In 12 months the BlogHer network has mushroomed from 180 bloggers to 2,200.
According to comScore Media Metrix, community based women's websites are now tied with political sites as the fastest growing category online.
"Today, women are not only the most powerful consumers in the world, we're also the power users of Web 2.0 and social media technologies," said Lisa Stone, BlogHer co-founder.
That willingness to harness the web has resulted in a community of 36 million women who write and read blogs, said Ms Garrubbo. And that gave them clout among advertisers.
Female blogging is a powerful force and something we are following as a parent. You take important public discussion forums and you will find that it's still a male dominated society.
Blogging, being an extremely low barrier to publishing platform, allows everyday stories to grow and develop online communities around them. Especially for females bloggers community plays big role. Discussions around family and kids generate online bonding, which I have seen growing into offline (face to face) interactions.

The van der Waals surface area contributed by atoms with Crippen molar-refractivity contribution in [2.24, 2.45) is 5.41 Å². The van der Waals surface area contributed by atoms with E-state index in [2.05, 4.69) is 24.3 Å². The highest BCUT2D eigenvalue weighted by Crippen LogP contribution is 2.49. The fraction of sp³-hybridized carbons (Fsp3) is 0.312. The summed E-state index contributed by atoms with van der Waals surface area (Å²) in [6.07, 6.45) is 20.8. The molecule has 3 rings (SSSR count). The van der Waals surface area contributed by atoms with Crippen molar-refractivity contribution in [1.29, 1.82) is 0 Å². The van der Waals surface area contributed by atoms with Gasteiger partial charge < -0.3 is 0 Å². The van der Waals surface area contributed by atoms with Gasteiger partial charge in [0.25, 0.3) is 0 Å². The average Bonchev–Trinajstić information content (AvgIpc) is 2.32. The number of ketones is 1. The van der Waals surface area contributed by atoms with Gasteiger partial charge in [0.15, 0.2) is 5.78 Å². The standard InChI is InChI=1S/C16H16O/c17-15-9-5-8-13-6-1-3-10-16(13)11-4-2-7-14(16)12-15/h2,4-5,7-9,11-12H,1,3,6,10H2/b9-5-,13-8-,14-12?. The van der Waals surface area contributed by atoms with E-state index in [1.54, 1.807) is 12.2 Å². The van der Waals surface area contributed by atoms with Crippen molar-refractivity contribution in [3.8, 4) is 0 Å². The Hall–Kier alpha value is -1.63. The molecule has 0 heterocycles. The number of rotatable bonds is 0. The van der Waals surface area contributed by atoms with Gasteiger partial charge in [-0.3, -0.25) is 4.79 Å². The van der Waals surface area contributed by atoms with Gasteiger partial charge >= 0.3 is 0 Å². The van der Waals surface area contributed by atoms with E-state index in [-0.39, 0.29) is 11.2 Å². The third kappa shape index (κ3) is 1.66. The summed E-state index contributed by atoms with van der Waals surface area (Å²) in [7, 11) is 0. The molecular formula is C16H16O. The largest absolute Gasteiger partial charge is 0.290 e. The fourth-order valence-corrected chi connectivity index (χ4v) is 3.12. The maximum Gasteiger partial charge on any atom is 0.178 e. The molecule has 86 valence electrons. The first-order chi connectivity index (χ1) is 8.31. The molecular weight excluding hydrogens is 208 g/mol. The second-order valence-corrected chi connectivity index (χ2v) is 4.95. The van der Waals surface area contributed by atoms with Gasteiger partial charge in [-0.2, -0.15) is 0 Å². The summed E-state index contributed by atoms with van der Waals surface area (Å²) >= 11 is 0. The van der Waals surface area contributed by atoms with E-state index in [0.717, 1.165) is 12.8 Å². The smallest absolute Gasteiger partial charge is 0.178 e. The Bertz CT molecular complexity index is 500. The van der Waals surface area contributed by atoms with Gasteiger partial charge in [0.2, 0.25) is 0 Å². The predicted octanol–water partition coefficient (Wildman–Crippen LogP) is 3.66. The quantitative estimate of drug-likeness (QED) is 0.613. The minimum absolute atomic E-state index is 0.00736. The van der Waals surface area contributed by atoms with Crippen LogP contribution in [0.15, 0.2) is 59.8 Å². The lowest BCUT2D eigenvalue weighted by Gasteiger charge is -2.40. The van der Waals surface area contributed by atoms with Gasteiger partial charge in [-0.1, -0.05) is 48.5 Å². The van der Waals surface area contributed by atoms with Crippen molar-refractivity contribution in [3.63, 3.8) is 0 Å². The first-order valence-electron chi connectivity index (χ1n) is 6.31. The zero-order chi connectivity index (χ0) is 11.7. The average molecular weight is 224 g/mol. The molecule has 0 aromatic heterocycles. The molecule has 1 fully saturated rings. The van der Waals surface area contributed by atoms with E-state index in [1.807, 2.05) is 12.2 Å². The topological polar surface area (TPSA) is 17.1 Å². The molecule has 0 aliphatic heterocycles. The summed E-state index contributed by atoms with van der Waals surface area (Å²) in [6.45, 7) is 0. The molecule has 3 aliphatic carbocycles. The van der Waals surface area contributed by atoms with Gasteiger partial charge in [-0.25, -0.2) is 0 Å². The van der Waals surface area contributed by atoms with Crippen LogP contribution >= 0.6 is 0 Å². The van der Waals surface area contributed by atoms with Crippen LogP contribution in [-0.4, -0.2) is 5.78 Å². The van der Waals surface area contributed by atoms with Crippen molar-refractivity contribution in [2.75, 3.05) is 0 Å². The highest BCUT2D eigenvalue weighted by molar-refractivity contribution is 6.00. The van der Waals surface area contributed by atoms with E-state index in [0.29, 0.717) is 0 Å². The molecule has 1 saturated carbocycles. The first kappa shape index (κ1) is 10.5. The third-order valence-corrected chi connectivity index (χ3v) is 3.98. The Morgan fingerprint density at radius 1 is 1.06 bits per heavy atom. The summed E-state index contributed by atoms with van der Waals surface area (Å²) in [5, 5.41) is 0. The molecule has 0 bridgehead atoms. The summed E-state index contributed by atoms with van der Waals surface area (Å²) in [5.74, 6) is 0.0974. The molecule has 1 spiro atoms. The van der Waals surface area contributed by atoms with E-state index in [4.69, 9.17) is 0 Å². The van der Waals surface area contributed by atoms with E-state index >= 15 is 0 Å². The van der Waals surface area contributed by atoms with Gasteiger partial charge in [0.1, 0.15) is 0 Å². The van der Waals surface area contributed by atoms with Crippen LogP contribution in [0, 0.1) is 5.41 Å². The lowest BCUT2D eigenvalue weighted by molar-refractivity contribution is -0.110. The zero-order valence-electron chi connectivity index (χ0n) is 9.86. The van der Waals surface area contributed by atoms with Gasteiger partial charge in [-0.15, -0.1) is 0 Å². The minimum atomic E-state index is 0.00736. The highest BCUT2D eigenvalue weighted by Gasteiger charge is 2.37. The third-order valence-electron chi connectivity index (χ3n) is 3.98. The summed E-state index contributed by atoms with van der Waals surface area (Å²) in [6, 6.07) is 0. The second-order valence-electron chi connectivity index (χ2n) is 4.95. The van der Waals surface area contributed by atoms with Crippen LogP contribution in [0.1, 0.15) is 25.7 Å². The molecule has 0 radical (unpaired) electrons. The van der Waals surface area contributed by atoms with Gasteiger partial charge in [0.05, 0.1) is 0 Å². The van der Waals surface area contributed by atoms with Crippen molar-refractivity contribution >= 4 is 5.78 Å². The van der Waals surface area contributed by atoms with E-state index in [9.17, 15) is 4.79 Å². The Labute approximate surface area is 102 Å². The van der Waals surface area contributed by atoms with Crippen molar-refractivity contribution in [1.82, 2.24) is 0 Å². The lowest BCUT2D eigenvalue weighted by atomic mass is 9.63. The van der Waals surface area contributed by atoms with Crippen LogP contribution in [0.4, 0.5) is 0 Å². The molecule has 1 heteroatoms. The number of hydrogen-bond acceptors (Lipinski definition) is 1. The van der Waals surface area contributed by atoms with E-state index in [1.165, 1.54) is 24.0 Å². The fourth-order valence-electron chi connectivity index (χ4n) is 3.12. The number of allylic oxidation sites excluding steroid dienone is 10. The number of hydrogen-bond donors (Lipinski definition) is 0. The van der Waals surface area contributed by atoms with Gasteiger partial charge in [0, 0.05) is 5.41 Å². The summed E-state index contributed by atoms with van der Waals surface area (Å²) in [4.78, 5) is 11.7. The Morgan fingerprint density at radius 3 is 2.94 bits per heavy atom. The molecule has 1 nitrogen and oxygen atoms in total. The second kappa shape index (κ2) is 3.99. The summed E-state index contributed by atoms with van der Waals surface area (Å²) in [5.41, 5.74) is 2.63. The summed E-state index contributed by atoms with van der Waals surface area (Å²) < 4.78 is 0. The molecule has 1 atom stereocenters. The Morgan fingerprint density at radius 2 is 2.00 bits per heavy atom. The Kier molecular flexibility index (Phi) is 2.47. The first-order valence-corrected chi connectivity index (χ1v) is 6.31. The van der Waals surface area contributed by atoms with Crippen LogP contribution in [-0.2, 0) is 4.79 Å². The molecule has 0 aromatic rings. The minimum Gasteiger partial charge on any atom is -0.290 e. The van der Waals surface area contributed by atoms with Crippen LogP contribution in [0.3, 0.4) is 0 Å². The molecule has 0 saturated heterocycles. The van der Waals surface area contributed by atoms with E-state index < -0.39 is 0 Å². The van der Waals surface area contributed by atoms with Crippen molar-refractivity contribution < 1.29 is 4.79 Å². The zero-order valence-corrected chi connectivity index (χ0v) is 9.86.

I was amazed when I saw this project where close to 50 women got together online to celebrate baby shower. They were pretty much from all over the world – US, UK, Switzerland, Pakistan, India and Middle East.
They used every day tools, without getting bogged down too much into geeky stuff. Idea was to get the job done. I was told they used blogs, email, Google Groups, Google Calendar, virtual gifts, Photoshop, audio/video tools, and puzzle sites to get the job done.
I think we are going to see female blogging evolve into a powerful political and economic force. Smart money is already aligning around this.
This picture captures everything: